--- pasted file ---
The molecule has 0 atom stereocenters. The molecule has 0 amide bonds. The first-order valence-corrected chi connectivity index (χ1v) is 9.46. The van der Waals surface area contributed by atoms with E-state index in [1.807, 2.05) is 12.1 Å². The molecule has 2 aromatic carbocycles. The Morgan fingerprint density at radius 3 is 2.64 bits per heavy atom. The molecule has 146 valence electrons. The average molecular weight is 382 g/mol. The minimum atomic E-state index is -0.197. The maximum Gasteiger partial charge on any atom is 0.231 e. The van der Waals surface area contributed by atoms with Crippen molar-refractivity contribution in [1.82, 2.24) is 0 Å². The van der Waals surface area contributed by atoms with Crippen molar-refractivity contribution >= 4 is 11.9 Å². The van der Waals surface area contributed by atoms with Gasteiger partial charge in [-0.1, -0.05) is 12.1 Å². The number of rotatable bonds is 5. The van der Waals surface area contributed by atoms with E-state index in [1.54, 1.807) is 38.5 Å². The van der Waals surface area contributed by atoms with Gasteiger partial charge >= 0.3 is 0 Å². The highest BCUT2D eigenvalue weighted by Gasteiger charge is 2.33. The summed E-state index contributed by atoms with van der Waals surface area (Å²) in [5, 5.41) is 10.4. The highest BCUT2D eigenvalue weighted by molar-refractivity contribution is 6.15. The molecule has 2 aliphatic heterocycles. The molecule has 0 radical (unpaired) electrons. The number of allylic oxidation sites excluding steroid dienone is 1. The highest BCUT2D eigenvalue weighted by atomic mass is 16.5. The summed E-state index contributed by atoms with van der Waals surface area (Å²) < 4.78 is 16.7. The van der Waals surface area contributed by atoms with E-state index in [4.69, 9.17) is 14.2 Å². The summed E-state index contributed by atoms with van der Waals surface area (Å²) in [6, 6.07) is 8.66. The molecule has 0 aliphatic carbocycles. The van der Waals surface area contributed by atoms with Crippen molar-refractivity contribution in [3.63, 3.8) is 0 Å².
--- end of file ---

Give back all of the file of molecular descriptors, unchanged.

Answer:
The molecule has 0 atom stereocenters. The molecule has 0 amide bonds. The first-order valence-corrected chi connectivity index (χ1v) is 9.46. The van der Waals surface area contributed by atoms with E-state index in [1.807, 2.05) is 12.1 Å². The molecule has 2 aromatic carbocycles. The Morgan fingerprint density at radius 3 is 2.64 bits per heavy atom. The molecule has 146 valence electrons. The average molecular weight is 382 g/mol. The minimum atomic E-state index is -0.197. The maximum Gasteiger partial charge on any atom is 0.231 e. The van der Waals surface area contributed by atoms with Crippen molar-refractivity contribution in [1.82, 2.24) is 0 Å². The van der Waals surface area contributed by atoms with Crippen molar-refractivity contribution >= 4 is 11.9 Å². The van der Waals surface area contributed by atoms with Gasteiger partial charge in [-0.1, -0.05) is 12.1 Å². The number of rotatable bonds is 5. The van der Waals surface area contributed by atoms with E-state index in [1.54, 1.807) is 38.5 Å². The van der Waals surface area contributed by atoms with Gasteiger partial charge >= 0.3 is 0 Å². The highest BCUT2D eigenvalue weighted by Gasteiger charge is 2.33. The summed E-state index contributed by atoms with van der Waals surface area (Å²) in [5, 5.41) is 10.4. The highest BCUT2D eigenvalue weighted by molar-refractivity contribution is 6.15. The molecule has 2 aliphatic heterocycles. The molecule has 0 radical (unpaired) electrons. The number of allylic oxidation sites excluding steroid dienone is 1. The highest BCUT2D eigenvalue weighted by atomic mass is 16.5. The summed E-state index contributed by atoms with van der Waals surface area (Å²) < 4.78 is 16.7. The van der Waals surface area contributed by atoms with E-state index in [4.69, 9.17) is 14.2 Å². The summed E-state index contributed by atoms with van der Waals surface area (Å²) in [6, 6.07) is 8.66. The molecule has 0 aliphatic carbocycles. The van der Waals surface area contributed by atoms with Crippen molar-refractivity contribution in [3.63, 3.8) is 0 Å².